March 23, 2007 MLS teams ready for Carolina Challege Cup (from

03/23/2007 5:48PM
MLS sides ready for Challenge Cup
Toronto, Houston and New York in preseason tournament
By Andrew Mosier / Staff

CHARLESTON, S.C. - For the three MLS clubs participating in this year's Carolina Challenge Cup - hosted by the USL First Division's Charleston Battery - the round-robin "tournament" is more than just a final run-through before the season kicks off April 7. The tournament - which begins Saturday night with Toronto FC facing Houston at 6 p.m. ET, followed by the New York Red Bulls playing Charleston at 8:15 - has, since its inception, been a close reflection of the MLS season that follows. Consider this: Every CCC tournament winner has gone on to raise at least one of the two major trophies in MLS that same year.

In 2004 the Columbus Crew captured the CCC title over D.C. United. The Crew went on to raise the league's Supporters' Shield, finishing 12-5-13 in the regular season, good for 49 points. United, of course, hoisted the MLS Cup. The following year, CCC winners San Jose lifted the Supporters' Shield with a league-best 18-4-10 record (64 points). Last year, newly-transplanted Houston Dynamo successfully defended their CCC title, raising the MLS Cup trophy at the end of the season.

Though coaches are quick to brush off any coincidences, instead sticking with the preseason mantra that the tournament is simply just another step in preparing for the season, it cannot go without notice that the same coaches keep bringing their teams back to the friendly confines of Blackbaud Stadium year after year: Columbus the first two years; D.C. United the first three; and Mo Johnston has brought his expansion side, Toronto FC, to participate in the tournament after bringing New York last year. It's also a third consecutive year for Dynamo head coach Dominic Kinnear with his club.

Even if they are preseason contests, the games are highly competive - though with a few hitches. With an unlimited number of substitutions, coaches often run their first 11 for a half before filtering in their reserves for some much-needed game experience. In the past two years, D.C. United have deployed two entirely different teams in the same game, switching all 11 players at halftime.

And sometimes, a few basic rules are overlooked, like in last year's heated match between Houston and D.C. After a duo of first-half red cards were dealt to Houston, a friendly conversation in the locker room tunnel at halftime between coaches saw Dynamo trot out a full team for the second half.

"These are practice games," said then-United coach Peter Nowak. "It would not help either team prepare for the season if they played with nine."

Most would think that with three competitive games in the form of CONCACAF Champions' Cup already in the books, Houston would be at an advantage over the other clubs coming into the tournament. Not so. Dynamo will be without the services of five, possibly six starters: Pat Onstad and Ricardo Clark, who are both nursing injuries, as well as Wade Barrett, Brian Mullen, Brian Ching and Dwayne De Rosario, all of whom will be away for the balance of the tournament with their national teams.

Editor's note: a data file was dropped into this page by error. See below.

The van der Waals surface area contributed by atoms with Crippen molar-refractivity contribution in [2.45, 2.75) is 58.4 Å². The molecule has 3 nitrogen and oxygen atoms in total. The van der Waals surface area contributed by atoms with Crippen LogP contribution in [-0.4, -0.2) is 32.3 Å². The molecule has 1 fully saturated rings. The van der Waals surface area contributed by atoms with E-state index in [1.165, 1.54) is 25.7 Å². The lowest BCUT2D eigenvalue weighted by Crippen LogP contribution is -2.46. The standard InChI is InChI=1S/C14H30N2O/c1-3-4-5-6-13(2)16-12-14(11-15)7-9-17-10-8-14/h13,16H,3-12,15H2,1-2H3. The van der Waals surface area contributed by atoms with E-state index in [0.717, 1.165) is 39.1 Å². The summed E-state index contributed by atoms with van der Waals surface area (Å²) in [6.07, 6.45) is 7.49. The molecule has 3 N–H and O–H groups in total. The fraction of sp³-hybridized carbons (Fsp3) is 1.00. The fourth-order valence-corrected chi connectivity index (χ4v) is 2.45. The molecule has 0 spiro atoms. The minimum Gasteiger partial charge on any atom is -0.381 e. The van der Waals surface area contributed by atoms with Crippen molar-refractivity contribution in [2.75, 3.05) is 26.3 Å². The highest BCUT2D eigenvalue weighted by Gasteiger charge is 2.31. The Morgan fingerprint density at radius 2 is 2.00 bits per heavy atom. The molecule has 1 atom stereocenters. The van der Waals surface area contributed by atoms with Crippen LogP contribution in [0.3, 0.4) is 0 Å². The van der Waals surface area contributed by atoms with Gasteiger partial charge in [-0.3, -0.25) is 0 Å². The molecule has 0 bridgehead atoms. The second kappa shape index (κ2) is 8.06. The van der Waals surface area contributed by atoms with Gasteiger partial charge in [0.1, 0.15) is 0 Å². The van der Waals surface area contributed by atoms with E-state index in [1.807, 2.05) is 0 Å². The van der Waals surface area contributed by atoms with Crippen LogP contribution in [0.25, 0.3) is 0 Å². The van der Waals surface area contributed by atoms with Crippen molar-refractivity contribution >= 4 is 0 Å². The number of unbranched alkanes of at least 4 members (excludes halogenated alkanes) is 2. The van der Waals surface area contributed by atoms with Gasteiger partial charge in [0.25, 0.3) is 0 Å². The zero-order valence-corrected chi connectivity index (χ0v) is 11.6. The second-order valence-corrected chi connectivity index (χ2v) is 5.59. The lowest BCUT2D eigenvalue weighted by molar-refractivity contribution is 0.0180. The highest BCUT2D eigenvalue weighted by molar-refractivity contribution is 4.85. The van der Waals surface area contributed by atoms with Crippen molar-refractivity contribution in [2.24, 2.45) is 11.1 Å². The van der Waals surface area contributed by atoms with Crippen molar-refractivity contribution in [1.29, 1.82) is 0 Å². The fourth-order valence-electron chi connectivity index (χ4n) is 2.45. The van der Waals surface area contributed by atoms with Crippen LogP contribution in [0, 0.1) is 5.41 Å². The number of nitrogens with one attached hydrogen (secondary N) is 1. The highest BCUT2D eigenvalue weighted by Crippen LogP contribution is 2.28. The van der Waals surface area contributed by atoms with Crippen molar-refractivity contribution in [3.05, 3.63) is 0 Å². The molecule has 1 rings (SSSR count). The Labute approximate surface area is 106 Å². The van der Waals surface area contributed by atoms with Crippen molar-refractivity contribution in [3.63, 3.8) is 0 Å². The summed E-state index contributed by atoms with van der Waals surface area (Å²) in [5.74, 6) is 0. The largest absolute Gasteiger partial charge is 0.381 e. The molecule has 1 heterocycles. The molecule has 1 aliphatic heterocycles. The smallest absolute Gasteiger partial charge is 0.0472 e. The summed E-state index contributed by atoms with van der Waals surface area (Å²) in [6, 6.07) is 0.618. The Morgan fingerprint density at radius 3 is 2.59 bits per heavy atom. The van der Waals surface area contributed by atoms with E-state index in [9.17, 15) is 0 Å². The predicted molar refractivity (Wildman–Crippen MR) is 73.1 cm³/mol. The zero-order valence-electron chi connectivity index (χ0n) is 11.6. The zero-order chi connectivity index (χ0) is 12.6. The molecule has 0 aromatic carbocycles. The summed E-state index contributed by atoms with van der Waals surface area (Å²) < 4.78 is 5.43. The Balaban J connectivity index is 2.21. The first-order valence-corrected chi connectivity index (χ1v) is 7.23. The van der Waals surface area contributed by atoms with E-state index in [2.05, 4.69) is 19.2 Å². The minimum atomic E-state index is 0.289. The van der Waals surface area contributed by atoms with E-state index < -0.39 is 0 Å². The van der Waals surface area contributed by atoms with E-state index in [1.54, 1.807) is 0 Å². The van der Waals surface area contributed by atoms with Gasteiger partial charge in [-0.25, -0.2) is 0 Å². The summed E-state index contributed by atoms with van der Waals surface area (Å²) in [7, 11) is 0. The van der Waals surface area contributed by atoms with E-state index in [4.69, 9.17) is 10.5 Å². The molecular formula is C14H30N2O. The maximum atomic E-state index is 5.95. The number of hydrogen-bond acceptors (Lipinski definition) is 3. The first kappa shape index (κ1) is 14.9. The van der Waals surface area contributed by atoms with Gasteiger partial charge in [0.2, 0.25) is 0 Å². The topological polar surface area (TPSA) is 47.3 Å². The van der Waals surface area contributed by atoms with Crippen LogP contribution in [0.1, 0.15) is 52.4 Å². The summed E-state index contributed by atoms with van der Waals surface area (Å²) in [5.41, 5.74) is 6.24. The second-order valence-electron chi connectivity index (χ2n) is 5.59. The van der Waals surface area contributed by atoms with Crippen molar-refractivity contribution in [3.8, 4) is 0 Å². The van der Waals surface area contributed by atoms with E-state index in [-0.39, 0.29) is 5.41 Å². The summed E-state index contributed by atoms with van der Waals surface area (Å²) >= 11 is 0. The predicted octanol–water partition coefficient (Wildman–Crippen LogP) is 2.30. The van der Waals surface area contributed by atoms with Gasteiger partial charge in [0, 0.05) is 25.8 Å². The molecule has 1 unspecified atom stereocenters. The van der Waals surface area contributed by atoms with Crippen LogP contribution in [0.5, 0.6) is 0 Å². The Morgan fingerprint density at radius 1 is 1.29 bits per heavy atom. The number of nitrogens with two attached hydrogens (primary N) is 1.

Toronto, on the other hand, will essentially be at full strength, missing only Wales international Carl Robinson and the team's top draft pick, Maurice Edu. Robinson received a national team call-up and Edu is still out injured.

Earlier in the week Toronto played Coastal Carolina University in Charleston, winning 2-0 with goals from Alecko Eskandarian and Abbe Ibrahim, both in the second half.

Bruce Arena's Red Bulls side is, reportedly at least, at near full strength for the tournament. Unlike the other two clubs who have been training in Charleston for the better part of the week, New York was not scheduled to arrive in Charleston until Friday afternoon.

In years past, the hosts have gone into the tournament with only a week to prepare, as the USL season does not begin until the end of April. Despite the lack of time to prepare compared to the three MLS clubs, the second division side has always shown strong, managing several impressive draws, including against a full-strength D.C. United last year, but has only managed one win, also last year, 1-0 against New York.

"The MLS sides have a distinct advantage," said Battery coach Mike Anhaeuser. "They have a lot more time to prepare. We just go out and play the best we can with what time we have to prepare."

After Saturday's doubleheader, play continues Wednesday with New York and Toronto squaring off at 6 p.m. ET followed by Houston and Charleston at 8:15. The tournament concludes on March 31 when Charleston faces Toronto at 6 p.m. ET, with Houston and New York playing at 8:15.

Andrew Mosier is a contriburor to This story was not subject to the approval of Major League Soccer or its clubs.

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